Blind Voices Hardcover – Aug 1978
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Most Helpful Customer Reviews on Amazon.com (beta)
So your "helpful" votes are greatly appreciated. A short review is not necessarily a bad review if it leads you to a great novel. I've just noted the general theme. Thanks
I loved this novel about a strange carnival that comes to a small mid-western town. The hero is a boy who gets caught up in a mystery.
Buy the old paperback with the cover showing a circus tent and wagon in the Kansas countryside. Not to be missed--the book cover and the novel.
It's too bad Tom Reamy didn't live long enough to write another novel. One reviewer said, "Not since Bradbury has a fantasy author so captured the dark heart of midwestern America." Harlan Ellison, another critic, asked, "How good is this book? It is breathtakingly good."
Two other great coming-of-age novels are "Summer of Night," by Dan Simmons, and "Boy's Life," by Robert McCammon. If you have missed these novels, you are in for a treat. I envy you. I bet you'll be glad you clicked on the following links.
Summer of Night (Aspect Fantasy)
When Evelyn Bradley, a small town girl, runs into the show's strange but alluring Angel Boy, things begin to seem out of kilter and not quite real. There is both more and less than meets the eye with the odd collection of creatures surrounding the show. And strange things begin happening around town during the show's stay. As Evelyn delves into the mystery of the Angel Boy, things begin to get stranger and more dangerous, not just for Evelyn, but the whole town.
In Blind Voices, Reamy has written a novel that reminds me a lot of some of Ray Bradbury's best works like The Illustrated Man. The attraction of the traveling circus and freak show and the magic, wonder, and latent fear that surrounds them comes to life in this novel. Reamy does and excellent job of setting the novel in rural Kansas in 1920's, which you learn from the language and plot without it being mentioned. The story unfolds at a pace that leaves you wondering where he's going next until you find out the secrets behind the secrets. And once the story takes off, its becomes both a seat of your pants thriller and a tender love story at the same time. This is an excellent work of fiction.
Haverstock's Traveling Curiosus and Tent Show arrives in a small Depression-era town in Kansas. The people are amused at what seem to be extraordinary, supernatural beings, but because they are mixed in with obvious fakes, most people shrug the whole thing off as a trick. But the circus really does contain supernatural beings, who are enslaved by the villainous Haverstock. The book follows three local girls whose fascination with the circus leads to sexual awakening fraught with danger. Rose falls for one of the roustabouts, Francine for the monstrous Minotaur, and Evelyn for Angel, a mute albino boy with powers to control the elements. The story is thrilling and evocative, but it's the love story between Evelyn and Angel that I liked the best. It's sweet, tender, and heartbreaking. I have reread this book many times and it always holds up.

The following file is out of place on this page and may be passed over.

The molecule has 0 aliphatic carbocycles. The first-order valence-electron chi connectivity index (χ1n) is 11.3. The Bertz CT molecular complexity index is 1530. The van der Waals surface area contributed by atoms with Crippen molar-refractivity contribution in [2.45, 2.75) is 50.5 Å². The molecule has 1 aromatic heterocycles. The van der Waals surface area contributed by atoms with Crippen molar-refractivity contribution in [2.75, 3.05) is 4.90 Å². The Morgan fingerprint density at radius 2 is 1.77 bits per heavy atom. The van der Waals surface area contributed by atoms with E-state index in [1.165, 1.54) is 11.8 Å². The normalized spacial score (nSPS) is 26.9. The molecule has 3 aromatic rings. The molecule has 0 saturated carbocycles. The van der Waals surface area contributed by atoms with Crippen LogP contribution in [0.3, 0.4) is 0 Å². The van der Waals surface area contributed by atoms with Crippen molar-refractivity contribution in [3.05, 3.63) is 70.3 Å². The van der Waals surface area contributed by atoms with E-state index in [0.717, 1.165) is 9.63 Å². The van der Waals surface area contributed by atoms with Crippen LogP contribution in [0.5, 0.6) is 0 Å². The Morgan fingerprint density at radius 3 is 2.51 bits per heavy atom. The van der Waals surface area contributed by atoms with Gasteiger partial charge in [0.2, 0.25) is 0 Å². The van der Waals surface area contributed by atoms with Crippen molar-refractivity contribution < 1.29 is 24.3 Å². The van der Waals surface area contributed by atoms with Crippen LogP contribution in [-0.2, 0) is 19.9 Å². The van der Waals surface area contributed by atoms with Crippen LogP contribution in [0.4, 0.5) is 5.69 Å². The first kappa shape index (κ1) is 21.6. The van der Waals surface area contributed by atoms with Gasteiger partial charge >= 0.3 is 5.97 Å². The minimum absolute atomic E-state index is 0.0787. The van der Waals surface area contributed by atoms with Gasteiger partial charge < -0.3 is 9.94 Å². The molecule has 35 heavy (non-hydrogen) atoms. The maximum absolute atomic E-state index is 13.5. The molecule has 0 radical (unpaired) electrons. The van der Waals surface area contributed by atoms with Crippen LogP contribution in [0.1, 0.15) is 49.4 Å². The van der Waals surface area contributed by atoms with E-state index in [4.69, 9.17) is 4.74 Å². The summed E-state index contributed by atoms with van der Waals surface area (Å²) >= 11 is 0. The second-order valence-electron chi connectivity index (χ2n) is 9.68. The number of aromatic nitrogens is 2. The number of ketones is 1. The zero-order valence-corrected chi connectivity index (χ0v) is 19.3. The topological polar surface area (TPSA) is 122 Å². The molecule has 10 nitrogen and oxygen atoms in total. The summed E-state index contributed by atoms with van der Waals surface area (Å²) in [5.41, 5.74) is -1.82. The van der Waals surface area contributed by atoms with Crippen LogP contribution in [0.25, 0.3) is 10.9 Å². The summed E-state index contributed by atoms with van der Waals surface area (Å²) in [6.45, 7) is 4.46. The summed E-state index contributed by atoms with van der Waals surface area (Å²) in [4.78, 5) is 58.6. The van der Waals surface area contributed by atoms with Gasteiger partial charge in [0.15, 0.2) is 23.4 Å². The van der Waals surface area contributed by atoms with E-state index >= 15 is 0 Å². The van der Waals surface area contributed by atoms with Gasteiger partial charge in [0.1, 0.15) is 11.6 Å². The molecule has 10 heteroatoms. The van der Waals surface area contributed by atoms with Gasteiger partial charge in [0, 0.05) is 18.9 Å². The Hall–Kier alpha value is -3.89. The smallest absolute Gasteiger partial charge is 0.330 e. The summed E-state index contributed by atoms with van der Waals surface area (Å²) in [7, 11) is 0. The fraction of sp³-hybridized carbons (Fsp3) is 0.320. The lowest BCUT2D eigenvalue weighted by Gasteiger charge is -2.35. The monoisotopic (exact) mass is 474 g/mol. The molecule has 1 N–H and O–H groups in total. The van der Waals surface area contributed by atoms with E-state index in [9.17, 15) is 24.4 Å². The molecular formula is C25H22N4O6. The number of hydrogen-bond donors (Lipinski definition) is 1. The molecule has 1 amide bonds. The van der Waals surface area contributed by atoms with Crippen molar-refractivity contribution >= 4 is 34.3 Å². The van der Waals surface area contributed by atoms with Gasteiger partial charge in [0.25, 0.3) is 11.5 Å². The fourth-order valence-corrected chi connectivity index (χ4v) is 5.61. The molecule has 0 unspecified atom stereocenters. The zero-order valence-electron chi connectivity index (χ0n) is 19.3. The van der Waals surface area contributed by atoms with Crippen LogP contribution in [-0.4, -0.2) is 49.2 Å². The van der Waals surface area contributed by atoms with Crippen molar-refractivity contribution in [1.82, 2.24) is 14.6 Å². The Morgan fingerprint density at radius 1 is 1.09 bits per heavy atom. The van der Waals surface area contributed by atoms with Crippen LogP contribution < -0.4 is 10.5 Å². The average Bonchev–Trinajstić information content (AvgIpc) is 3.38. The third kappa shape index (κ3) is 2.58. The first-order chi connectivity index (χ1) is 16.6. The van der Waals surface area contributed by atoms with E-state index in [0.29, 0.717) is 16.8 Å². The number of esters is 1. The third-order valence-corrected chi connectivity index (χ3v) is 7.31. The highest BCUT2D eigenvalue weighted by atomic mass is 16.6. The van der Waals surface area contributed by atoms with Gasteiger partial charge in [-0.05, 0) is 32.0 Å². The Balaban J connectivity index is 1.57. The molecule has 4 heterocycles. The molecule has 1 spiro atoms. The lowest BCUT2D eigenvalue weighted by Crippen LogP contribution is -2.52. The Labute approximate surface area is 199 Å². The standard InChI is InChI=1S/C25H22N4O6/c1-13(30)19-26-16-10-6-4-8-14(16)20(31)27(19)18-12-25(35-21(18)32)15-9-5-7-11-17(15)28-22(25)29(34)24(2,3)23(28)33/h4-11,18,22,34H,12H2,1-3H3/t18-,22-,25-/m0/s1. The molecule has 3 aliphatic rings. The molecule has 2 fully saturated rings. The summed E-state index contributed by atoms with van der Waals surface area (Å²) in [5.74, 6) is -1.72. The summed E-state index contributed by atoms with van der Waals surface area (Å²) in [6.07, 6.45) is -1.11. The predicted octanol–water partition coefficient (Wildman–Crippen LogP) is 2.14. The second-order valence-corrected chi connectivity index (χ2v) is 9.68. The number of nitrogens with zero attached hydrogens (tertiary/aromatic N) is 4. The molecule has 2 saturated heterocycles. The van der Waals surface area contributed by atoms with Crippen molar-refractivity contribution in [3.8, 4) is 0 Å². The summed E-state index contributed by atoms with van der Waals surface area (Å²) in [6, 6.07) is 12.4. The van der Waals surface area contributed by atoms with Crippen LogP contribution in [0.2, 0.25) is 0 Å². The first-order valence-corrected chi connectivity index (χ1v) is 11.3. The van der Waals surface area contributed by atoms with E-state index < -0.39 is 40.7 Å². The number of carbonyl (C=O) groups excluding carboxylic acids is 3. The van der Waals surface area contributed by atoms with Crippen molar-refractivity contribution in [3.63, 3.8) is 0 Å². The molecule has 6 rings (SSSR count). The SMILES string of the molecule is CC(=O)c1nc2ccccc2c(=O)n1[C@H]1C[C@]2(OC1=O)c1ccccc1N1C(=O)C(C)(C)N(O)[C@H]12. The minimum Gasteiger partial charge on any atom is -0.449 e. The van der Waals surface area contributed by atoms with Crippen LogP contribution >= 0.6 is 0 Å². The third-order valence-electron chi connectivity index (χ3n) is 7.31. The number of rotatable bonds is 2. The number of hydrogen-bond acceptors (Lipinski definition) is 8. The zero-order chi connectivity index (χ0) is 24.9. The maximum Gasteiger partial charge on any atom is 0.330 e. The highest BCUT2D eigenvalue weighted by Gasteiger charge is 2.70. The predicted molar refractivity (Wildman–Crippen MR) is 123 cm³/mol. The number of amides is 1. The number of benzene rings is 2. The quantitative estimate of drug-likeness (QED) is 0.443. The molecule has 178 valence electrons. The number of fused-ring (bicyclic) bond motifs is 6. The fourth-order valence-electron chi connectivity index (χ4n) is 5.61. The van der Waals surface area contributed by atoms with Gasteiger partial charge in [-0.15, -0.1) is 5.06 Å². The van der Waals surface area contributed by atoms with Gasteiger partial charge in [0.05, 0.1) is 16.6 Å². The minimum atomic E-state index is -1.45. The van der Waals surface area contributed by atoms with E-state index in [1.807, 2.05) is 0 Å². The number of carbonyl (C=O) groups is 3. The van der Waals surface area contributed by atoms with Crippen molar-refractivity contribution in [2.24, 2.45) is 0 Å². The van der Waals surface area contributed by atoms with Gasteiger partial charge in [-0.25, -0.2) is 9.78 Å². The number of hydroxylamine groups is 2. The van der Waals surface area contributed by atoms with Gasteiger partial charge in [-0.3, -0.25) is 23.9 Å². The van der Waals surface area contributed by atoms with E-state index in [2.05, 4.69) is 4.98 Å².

But I have to wonder at the really ugly "American primitive" cover art I see pictured here. It has nothing to do with the story or any of the characters, and is really off-putting. The Andrew Wyeth-inspired cover of earlier editions captures the feel of the novel much better.
The townsfolk are excited when a traveling wonder show comes to town. Everyone wants to see the Minotaur, the tiny man, Medusa, the Invisible Man, and the rest of the amazing attractions. One by one, the young townspeople are seduced by different aspects of the carnival. And the reader gradually learns that the charming master of the carnival is anything but.
This is a marvelous story of magic and human feelings. Reamy does a wonderful job of conveying the depth of emotions experienced by the townspeople as the world as they know it comes to an end. We feel pity for the Carnival leader's monstrous creations as they struggle with their humanity. Simply put, this is a wonderful novel and one that I highly recommend.